“We know how to run mass vaccination campaigns and engage our partners to get all adults vaccinated by June. It’s doable as long as the vaccine arrives,” Pakes said. 

Pakes added that the challenge has really been the “whiplash back-and-forth” on availability.

Dr. Isaac Bogoch, an infectious diseases specialist at Toronto General Hospital and a member of Ontario’s COVID-19 vaccine task force, echoed Pakes’ caution.

“I think that it’s doable,” Bogoch told CBC News of the June timeline, “but it’s hard to talk in concrete terms with this because the timelines keep changing.”

That change is mostly a good news story, Bogoch said, since the timeline is moving up with increased access to vaccines and a plan to space out dosing so more Canadians can have a first dose of a COVID-19 vaccine sooner.

Still, Canada’s top doctor Dr. Theresa Tam said “don’t lose patience” and urged the public to continue to exercise vigilance while speaking on the Rosemary Barton Live show on Sunday.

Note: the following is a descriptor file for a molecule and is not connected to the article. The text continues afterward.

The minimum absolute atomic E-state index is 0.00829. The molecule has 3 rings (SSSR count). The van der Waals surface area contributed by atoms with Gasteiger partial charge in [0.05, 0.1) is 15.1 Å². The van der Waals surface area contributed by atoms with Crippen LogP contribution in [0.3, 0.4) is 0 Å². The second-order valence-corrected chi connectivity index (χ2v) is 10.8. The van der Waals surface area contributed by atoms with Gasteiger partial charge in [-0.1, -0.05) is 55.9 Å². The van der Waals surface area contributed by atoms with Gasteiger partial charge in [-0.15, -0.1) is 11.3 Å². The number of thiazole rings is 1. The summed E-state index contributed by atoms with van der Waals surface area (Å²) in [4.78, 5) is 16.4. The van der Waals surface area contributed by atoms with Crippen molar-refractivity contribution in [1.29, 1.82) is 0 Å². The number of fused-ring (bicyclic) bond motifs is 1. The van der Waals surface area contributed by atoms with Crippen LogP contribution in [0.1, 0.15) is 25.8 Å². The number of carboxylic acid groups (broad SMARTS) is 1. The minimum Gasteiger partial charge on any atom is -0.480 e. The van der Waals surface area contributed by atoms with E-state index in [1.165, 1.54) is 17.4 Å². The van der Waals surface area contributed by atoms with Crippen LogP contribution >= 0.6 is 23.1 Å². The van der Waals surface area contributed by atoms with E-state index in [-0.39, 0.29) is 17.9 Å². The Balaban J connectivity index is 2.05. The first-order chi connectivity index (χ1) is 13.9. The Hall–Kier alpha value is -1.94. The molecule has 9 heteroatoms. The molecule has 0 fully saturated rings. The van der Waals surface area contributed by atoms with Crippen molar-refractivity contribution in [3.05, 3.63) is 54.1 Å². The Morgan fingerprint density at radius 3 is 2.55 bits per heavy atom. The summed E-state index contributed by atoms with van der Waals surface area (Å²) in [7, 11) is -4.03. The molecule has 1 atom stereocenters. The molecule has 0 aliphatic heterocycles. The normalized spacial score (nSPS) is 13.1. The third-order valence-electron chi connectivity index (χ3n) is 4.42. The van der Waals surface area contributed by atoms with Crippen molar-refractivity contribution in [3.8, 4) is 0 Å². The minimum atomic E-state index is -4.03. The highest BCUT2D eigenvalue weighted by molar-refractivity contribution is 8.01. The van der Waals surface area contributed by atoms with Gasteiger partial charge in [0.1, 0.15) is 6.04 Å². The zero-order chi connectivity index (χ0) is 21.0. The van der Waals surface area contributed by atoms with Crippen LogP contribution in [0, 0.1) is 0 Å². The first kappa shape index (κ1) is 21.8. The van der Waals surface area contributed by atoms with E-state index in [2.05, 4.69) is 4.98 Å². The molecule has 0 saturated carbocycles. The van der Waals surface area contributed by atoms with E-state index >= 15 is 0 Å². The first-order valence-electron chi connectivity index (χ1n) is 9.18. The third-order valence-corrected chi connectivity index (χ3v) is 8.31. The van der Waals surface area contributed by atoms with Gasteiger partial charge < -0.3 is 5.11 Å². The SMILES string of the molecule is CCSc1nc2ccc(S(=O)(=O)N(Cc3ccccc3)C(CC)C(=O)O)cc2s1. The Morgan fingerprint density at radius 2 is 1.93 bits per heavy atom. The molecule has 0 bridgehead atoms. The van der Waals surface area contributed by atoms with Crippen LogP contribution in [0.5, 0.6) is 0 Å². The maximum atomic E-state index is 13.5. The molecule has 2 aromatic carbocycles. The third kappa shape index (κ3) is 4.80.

“It’s a pretty tremendous thing that we have several, not just one, but several pretty great vaccines,” she said. 

“We’re buoyed by that sense of optimism,” she added noting that “with that sense of optimism comes the need to just hang on in there for a bit longer.”

Tam said once Canadians are vaccinated, the country will be able to break through the “crisis phase of this pandemic.” 

However, until then, she said people need to continue to rely on the years’ worth of good habits. That includes avoiding crowded areas, wearing a mask, washing your hands, and practising social distancing.

COVID-19 variants remain a concern

“We’re working hand-in-glove with provinces and territories,” Federal Health Minister Patty Hadju told the Rosemary Barton Live show. “There is a light at the end of the tunnel, we do have effective vaccines.”

Still, Tam said COVID-19 variants continue to be a concern.

“The virus constantly mutates, particularly in areas where there’s a lot of infection,” she said, which requires an increase in testing and screening.

“The good thing is that these variants, even though they can spread more readily, more quickly, can be controlled by the public health measures that we have,” Tam said.